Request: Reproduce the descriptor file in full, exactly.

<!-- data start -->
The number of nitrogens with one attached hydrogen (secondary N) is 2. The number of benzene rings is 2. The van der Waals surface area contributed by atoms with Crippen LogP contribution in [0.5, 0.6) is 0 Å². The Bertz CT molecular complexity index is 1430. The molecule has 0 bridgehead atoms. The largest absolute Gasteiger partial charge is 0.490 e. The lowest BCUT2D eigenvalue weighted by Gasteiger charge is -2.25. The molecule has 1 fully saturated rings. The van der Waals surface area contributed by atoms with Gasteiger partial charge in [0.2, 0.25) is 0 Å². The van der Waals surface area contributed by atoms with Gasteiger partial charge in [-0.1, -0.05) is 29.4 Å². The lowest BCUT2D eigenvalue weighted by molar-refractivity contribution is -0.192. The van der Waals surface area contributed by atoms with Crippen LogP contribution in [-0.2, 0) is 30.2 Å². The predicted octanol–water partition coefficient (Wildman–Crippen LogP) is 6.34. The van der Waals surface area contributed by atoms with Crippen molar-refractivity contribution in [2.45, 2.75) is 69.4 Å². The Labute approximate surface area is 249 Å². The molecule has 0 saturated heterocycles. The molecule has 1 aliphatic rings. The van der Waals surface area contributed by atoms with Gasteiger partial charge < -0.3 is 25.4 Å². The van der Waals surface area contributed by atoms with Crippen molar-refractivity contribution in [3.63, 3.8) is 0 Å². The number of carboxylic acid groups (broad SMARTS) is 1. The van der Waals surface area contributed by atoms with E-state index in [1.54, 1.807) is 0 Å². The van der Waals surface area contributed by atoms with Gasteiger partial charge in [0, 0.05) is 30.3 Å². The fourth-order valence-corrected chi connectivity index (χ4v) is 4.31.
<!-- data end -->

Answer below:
The number of nitrogens with one attached hydrogen (secondary N) is 2. The number of benzene rings is 2. The van der Waals surface area contributed by atoms with Crippen LogP contribution in [0.5, 0.6) is 0 Å². The Bertz CT molecular complexity index is 1430. The molecule has 0 bridgehead atoms. The largest absolute Gasteiger partial charge is 0.490 e. The lowest BCUT2D eigenvalue weighted by Gasteiger charge is -2.25. The molecule has 1 fully saturated rings. The van der Waals surface area contributed by atoms with Gasteiger partial charge in [0.2, 0.25) is 0 Å². The van der Waals surface area contributed by atoms with Gasteiger partial charge in [-0.1, -0.05) is 29.4 Å². The lowest BCUT2D eigenvalue weighted by molar-refractivity contribution is -0.192. The van der Waals surface area contributed by atoms with Crippen LogP contribution in [-0.2, 0) is 30.2 Å². The predicted octanol–water partition coefficient (Wildman–Crippen LogP) is 6.34. The van der Waals surface area contributed by atoms with Crippen molar-refractivity contribution in [2.45, 2.75) is 69.4 Å². The Labute approximate surface area is 249 Å². The molecule has 0 saturated heterocycles. The molecule has 1 aliphatic rings. The van der Waals surface area contributed by atoms with Gasteiger partial charge < -0.3 is 25.4 Å². The van der Waals surface area contributed by atoms with Crippen molar-refractivity contribution in [3.63, 3.8) is 0 Å². The number of carboxylic acid groups (broad SMARTS) is 1. The van der Waals surface area contributed by atoms with E-state index in [1.54, 1.807) is 0 Å². The van der Waals surface area contributed by atoms with Gasteiger partial charge in [0, 0.05) is 30.3 Å². The fourth-order valence-corrected chi connectivity index (χ4v) is 4.31.